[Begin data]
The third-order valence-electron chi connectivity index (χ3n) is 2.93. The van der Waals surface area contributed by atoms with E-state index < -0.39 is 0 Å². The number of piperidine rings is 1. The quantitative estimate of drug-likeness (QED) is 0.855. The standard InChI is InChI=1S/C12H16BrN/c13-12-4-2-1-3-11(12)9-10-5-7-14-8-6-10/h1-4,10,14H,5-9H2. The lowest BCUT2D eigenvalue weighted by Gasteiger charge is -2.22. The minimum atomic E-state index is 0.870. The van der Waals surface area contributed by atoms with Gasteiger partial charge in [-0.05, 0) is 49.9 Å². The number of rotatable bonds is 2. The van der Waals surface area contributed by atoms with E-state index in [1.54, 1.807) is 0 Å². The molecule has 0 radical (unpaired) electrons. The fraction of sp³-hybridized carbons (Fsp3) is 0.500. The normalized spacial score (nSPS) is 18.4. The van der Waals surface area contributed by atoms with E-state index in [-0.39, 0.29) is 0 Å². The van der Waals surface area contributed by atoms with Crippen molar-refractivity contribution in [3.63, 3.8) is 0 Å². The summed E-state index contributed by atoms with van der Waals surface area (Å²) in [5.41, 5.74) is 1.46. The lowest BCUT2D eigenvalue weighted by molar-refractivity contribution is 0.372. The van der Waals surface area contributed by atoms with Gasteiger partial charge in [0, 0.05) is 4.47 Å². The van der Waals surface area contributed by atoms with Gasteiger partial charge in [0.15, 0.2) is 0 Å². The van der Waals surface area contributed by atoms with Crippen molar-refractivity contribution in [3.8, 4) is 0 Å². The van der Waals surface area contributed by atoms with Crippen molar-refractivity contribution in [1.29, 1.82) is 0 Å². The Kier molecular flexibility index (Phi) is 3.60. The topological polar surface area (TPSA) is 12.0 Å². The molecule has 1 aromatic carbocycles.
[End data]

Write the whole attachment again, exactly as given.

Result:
The third-order valence-electron chi connectivity index (χ3n) is 2.93. The van der Waals surface area contributed by atoms with E-state index < -0.39 is 0 Å². The number of piperidine rings is 1. The quantitative estimate of drug-likeness (QED) is 0.855. The standard InChI is InChI=1S/C12H16BrN/c13-12-4-2-1-3-11(12)9-10-5-7-14-8-6-10/h1-4,10,14H,5-9H2. The lowest BCUT2D eigenvalue weighted by Gasteiger charge is -2.22. The minimum atomic E-state index is 0.870. The van der Waals surface area contributed by atoms with Gasteiger partial charge in [-0.05, 0) is 49.9 Å². The number of rotatable bonds is 2. The van der Waals surface area contributed by atoms with E-state index in [1.54, 1.807) is 0 Å². The molecule has 0 radical (unpaired) electrons. The fraction of sp³-hybridized carbons (Fsp3) is 0.500. The normalized spacial score (nSPS) is 18.4. The van der Waals surface area contributed by atoms with E-state index in [-0.39, 0.29) is 0 Å². The van der Waals surface area contributed by atoms with Crippen molar-refractivity contribution in [3.63, 3.8) is 0 Å². The summed E-state index contributed by atoms with van der Waals surface area (Å²) in [5.41, 5.74) is 1.46. The lowest BCUT2D eigenvalue weighted by molar-refractivity contribution is 0.372. The van der Waals surface area contributed by atoms with Gasteiger partial charge in [0, 0.05) is 4.47 Å². The van der Waals surface area contributed by atoms with Gasteiger partial charge in [0.15, 0.2) is 0 Å². The van der Waals surface area contributed by atoms with Crippen molar-refractivity contribution in [3.8, 4) is 0 Å². The van der Waals surface area contributed by atoms with Crippen molar-refractivity contribution in [1.29, 1.82) is 0 Å². The Kier molecular flexibility index (Phi) is 3.60. The topological polar surface area (TPSA) is 12.0 Å². The molecule has 1 aromatic carbocycles.